Bio-Instructive Scaffolds for Musculoskeletal Tissue Engineering and Regenerative Medicine explores musculoskeletal tissue growth and development across populations, ranging from elite athletes to the elderly. The regeneration and reparation of musculoskeletal tissues present the unique challenges of requiring both the need to withstand distinct forces applied to the body and ability to support cell populations.
The book is separated into sections based on tissue type, including bone, cartilage, ligament and tendon, muscle, and musculoskeletal tissue interfaces. Within each tissue type, the chapters are subcategorized into strategies focused on cells, hydrogels, polymers, and other materials (i.e. ceramics and metals) utilized in musculoskeletal tissue engineering applications.
In each chapter, the relationships that exist amongst the strategy, stem cell differentiation and somatic cell specialization at the intracellular level are emphasized. Examples include intracellular signaling through growth factor delivery, geometry sensing of the surrounding network, and cell signaling that stems from altered population dynamics.
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Part I: Introduction
Chapter 1: Bio-Instructive Cues in Scaffolds for Musculoskeletal Tissue Engineering and Regenerative Medicine
Chapter 2: Functionalizing With Bioactive Peptides to Generate Bio-Instructive Scaffolds
Part II: Bone
Chapter 3: Bio-Instructive Scaffolds for Bone Regeneration
Part III: Tendon/Ligament
Chapter 4: Bio-Instructive Scaffolds for Tendon/Ligament Regeneration
Part IV: Cartilage
Chapter 5: Bio-Instructive Scaffolds for Cartilage Regeneration
Part V: Muscle
Chapter 6: Ultrastructure and Biomechanics of Skeletal Muscle ECM: Implications in Tissue Regeneration
Chapter 7: Bio-Instructive Scaffolds for Muscle Regeneration: NonCrosslinked Polymers
Chapter 8: Bio-Instructive Scaffolds for Skeletal Muscle Regeneration: Conductive Materials
Part VI: Musculoskeletal Interfaces
Chapter 9: Bio-Instructive Scaffolds for Musculoskeletal Interfaces
Justin Brown is an Associate Professor of Biomedical Engineering at the Pennsylvania State University. He received his Ph.D. (Biomedical Engineering) and studied as a postdoctoral fellow (Cell and Molecular Biology) at the University of Virginia. His Ph.D. research focused on the use of novel biodegradable polyphosphazenes and poly(L-lactide) to construct novel scaffolds for bone tissue engineering presenting both micro and nanostructures. His postdoctoral research focused on MAPK signaling in osteoblasts in response to synthetic nanofiber architectures. His current research interests are fundamental mechanisms stem cells use to sense and respond to translational biomaterial interfaces.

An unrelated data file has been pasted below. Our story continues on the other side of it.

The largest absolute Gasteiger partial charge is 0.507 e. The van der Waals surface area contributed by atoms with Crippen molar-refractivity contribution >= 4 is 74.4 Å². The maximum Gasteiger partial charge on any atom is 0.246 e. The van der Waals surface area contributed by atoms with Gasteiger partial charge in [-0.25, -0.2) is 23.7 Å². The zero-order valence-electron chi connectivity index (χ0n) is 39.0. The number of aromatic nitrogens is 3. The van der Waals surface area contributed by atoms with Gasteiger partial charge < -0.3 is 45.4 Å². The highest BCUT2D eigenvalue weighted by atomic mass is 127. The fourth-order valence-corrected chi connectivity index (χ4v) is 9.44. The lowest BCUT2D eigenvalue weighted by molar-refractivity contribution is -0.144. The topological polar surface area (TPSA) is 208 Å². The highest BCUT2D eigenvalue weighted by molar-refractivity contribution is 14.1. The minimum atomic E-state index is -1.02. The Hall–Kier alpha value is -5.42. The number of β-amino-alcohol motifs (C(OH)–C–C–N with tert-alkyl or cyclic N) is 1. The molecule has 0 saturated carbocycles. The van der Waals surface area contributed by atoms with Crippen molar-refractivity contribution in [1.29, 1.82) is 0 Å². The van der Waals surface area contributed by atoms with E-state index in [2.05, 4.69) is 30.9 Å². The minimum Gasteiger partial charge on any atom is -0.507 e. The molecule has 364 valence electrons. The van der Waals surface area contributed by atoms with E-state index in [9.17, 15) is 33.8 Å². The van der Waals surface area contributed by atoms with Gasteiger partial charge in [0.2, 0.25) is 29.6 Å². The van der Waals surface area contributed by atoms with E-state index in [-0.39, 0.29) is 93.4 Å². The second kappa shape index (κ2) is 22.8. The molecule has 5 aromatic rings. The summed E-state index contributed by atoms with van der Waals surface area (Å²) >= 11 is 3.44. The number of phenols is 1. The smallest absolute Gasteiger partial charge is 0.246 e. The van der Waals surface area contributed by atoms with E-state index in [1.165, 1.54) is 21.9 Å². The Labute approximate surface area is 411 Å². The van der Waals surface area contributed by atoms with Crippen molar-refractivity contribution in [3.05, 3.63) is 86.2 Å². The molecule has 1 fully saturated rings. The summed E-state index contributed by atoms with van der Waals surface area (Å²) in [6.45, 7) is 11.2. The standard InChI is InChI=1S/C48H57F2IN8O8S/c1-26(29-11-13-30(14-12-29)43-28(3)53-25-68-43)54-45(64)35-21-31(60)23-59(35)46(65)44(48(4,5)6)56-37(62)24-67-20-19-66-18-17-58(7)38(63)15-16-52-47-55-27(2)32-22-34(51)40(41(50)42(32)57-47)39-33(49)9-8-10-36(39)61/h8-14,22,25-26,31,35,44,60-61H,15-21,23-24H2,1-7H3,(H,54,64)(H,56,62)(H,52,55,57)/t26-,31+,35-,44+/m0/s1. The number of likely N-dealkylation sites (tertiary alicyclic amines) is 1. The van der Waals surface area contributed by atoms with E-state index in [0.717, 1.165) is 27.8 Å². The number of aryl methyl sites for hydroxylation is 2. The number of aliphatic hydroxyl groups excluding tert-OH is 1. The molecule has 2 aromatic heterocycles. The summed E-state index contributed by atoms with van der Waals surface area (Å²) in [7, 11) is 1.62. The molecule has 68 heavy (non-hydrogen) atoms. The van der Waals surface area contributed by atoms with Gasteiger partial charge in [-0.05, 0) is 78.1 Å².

Sangamesh G. Kum bar University of Connecticut Health Center, USA.
Dr. Kumbar is an Assistant Professor in the Departments of Orthopaedic Surgery, Materials Science & Engineering and Biomedical Engineering at the University of Connecticut. His research is focused on synthesis and characterization of novel biomaterials for tissue engineering and drug delivery applications. These polymeric materials namely polysaccharides, polyphosphazenes, polyanhydrides, polyesters as well as blends of two or more of the polymeric materials and composites combining the polymeric materials with ceramics in the form of 3-dimentional porous structures will serve as scaffolds for variety of tissue engineering applications. Dr. Kumbar is an active member of Society for Biomaterials (SFB), Controlled Release Society (CRS), Materials Research Society (MRS) and Orthopaedic Research Society (ORS). Dr. Kumbar is serving as a reviewer for more than 25 journals in the field of biomaterials, drug delivery and tissue engineering. He has recently edited a book "Natural and Synthetic Biomedical Polymers Elsevier Science & Technology, 2014- ISBN: 978-0-12-396983-5. He is also on the Editorial Board of more than 7 journals in the area of his expertise including Journal of Biomedical Materials Research-Part B, Journal of Applied Polymer Science, and Journal of Biomedical Nanotechnology.
Brittany Banik Graduate Research Assistant, The Pennsylvania State University, USA.
Brittany Banik is a Graduate Research Assistant in the Department of Biomedical Engineering at The Pennsylvania State University. She received a B.S. in Bioengineering and minor in Mathematical Sciences from Clemson University. She currently works as a National Science Foundation Graduate Research Fellowship Program (NSF GRFP) fellow in Dr. Justin Brown's Musculoskeletal Regenerative Engineering Laboratory. Her Ph.D. research investigates a novel scaffold design for tendon tissue engineering. She has previously been involved in projects related to nanomedicine, drug delivery, and cellular mechanotransduction.